External milling form tool needed - Can't figure out what tool is called?
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    Default External milling form tool needed - Can't figure out what tool is called?

    I saw a video a while back of a machine machining some sort of manifold that had a bunch of male features sticking out of it.

    What I found interesting about the video is that they had a 2 headed "boring tool" that held form inserts on it. The inserts were facing inward toward the center of the feature they were milling.

    They positioned the tool right over the center of the boss, with the spindle on. Then they interpolated a small circle there, leaving a nice and pretty boss complete with grooves and angles, etc.

    But for the life of me, I can't figure out what this type of tool is called??? Or where to look to order them?

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    Are you talking about a trepan / face grooving tool ?

    Trepanning
    CoroBore 825 SL face grooving

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    Quote Originally Posted by Matt G. View Post
    Are you talking about a trepan tool ?

    Trepanning
    No.

    I'm thinking of a tool that would be like this:



    https://i.imgur.com/JM3rLxs.png

    Please excuse my very professional drawing.
    Attached Thumbnails Attached Thumbnails jm3rlxs.jpg  

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    A picture is worth 1000 words, I follow now. Never seen anything like it, I'm sure it was a special. You could probably get anyone who does custom indexables to make one for you, it won't be cheap though.

    I use Vermont Indexable or K-Tool for my specials.

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    Best term I can think of would be a form cutter. As Matt says it would be a special order tool who's value would depend on how much use you could get out of it.

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    I have never seen a form being cut with a tool like that, but I make several parts where due to the size and depth, normal extended reach tools are not practical. For these parts I make hollow mills or some people call them annular cutters. I use these for truing the post and cutting the relief at the bottom of the part.

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    I have seen heads like that made by Horn, but I suspect they were specials.

    I have an old Wohlhaupter boring/facing head that I've actually used in the configuration quite a few times, obviously only with a single tool, but it works.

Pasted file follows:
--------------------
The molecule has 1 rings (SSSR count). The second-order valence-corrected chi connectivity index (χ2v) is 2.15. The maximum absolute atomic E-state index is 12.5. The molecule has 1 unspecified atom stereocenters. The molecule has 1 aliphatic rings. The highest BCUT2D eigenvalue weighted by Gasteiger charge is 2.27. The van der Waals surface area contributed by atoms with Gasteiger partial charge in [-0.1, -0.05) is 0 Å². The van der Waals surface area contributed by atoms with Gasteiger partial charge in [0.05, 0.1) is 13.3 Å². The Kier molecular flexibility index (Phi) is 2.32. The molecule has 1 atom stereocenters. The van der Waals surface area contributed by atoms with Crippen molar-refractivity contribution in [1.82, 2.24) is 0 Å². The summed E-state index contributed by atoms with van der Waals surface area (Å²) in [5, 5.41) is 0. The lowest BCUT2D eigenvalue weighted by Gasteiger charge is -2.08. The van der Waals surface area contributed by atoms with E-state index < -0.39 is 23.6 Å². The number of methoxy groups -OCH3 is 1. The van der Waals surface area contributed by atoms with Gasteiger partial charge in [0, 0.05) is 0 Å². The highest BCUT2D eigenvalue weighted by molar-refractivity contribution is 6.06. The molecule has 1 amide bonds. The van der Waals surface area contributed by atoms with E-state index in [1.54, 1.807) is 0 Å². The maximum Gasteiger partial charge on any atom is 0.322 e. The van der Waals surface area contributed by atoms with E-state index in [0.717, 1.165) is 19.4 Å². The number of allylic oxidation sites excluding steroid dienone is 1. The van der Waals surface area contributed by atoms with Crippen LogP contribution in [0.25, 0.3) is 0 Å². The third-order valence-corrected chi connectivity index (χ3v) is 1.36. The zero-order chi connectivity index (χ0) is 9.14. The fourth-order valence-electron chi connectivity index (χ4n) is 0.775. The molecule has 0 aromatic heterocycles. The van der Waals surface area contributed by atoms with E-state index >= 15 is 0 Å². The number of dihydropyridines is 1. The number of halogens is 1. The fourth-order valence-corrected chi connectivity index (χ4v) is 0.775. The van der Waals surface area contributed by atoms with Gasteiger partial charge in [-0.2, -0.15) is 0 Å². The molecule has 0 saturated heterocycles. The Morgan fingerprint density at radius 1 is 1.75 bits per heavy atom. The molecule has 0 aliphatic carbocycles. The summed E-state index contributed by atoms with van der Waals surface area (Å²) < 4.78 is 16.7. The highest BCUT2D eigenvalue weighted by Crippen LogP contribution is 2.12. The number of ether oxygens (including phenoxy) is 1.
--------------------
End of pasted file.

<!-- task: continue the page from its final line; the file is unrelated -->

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    Couldn't you accomplish the same thing with a more standard form tool? Something similar to a spline mill I use, but with your profile cut into the insert?

    splines_milling_1573.jpg

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    Look/search for hollow mill tools, this company is an example: Genesee Manufacturing

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    Okuma U axis is the only way I've seen those tools used.

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    Is this what you were thinking of?
    YouTube

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    Quote Originally Posted by Mtndew View Post
    Is this what you were thinking of?
    YouTube
    No, I don't think it is super clear yet even with the illustration.

    They had form inserts in the tool like I drew above. The "effective diameter" of the inserts was larger than the part in the middle. You would position XY at the center of the boss, Z to depth, then you would feed over in X, then interpolate a circle with the same radius as the amount you moved in X

    The code would look something like:

    G0X0Y0
    G0Z.1
    G1Z-1.
    G1X.500F5(starts cutting here)
    G3I-.500(machine interpolates a circle, which creates external grooves/profiles)
    G1X0(back to center)
    G0Z5.

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    Quote Originally Posted by Matt G. View Post
    Couldn't you accomplish the same thing with a more standard form tool? Something similar to a spline mill I use, but with your profile cut into the insert?

    splines_milling_1573.jpg
    Having the inserts on the inside of a hollow tool will give a better surface finish than inserts on the outside of the tool for any given feed.

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    Why not just a plain ole helical endmill with the form ground into it?
    Then it's just like milling a pin or any OD.
    Can you mill a .500 radius on the outside corner of a part and get a good finish?
    Bob

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    Single tool boring heads can be used for for outside turning (you need a reversed boring bar, no big thing) Standard boring heads for mills are sometimes two headed - usually for speed I think?